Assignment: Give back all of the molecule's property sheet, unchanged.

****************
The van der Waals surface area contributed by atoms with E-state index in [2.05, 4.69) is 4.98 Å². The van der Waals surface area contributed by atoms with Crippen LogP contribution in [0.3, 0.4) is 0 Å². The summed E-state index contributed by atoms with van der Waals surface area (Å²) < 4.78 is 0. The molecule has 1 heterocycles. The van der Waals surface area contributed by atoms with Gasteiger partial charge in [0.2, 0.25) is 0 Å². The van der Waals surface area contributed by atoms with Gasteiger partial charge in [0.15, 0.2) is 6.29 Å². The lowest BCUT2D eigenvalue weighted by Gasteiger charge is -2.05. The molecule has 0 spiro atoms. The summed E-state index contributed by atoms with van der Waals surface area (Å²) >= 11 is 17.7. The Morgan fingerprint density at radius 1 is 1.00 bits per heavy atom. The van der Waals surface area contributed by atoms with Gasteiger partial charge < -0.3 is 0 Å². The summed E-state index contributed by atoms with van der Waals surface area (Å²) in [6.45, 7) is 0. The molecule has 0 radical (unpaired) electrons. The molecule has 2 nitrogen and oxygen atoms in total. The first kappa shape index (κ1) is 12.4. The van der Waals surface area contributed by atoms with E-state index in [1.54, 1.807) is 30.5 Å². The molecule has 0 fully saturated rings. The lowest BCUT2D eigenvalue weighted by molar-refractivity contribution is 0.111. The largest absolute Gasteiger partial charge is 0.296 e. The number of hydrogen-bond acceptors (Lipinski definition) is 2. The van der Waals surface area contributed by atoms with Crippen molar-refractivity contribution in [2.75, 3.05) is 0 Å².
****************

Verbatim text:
The van der Waals surface area contributed by atoms with E-state index in [2.05, 4.69) is 4.98 Å². The van der Waals surface area contributed by atoms with Crippen LogP contribution in [0.3, 0.4) is 0 Å². The summed E-state index contributed by atoms with van der Waals surface area (Å²) < 4.78 is 0. The molecule has 1 heterocycles. The van der Waals surface area contributed by atoms with Gasteiger partial charge in [0.2, 0.25) is 0 Å². The van der Waals surface area contributed by atoms with Gasteiger partial charge in [0.15, 0.2) is 6.29 Å². The lowest BCUT2D eigenvalue weighted by Gasteiger charge is -2.05. The molecule has 0 spiro atoms. The summed E-state index contributed by atoms with van der Waals surface area (Å²) >= 11 is 17.7. The Morgan fingerprint density at radius 1 is 1.00 bits per heavy atom. The van der Waals surface area contributed by atoms with Gasteiger partial charge < -0.3 is 0 Å². The summed E-state index contributed by atoms with van der Waals surface area (Å²) in [6.45, 7) is 0. The molecule has 0 radical (unpaired) electrons. The molecule has 2 nitrogen and oxygen atoms in total. The first kappa shape index (κ1) is 12.4. The van der Waals surface area contributed by atoms with E-state index in [1.54, 1.807) is 30.5 Å². The molecule has 0 fully saturated rings. The lowest BCUT2D eigenvalue weighted by molar-refractivity contribution is 0.111. The largest absolute Gasteiger partial charge is 0.296 e. The number of hydrogen-bond acceptors (Lipinski definition) is 2. The van der Waals surface area contributed by atoms with Crippen molar-refractivity contribution in [2.75, 3.05) is 0 Å².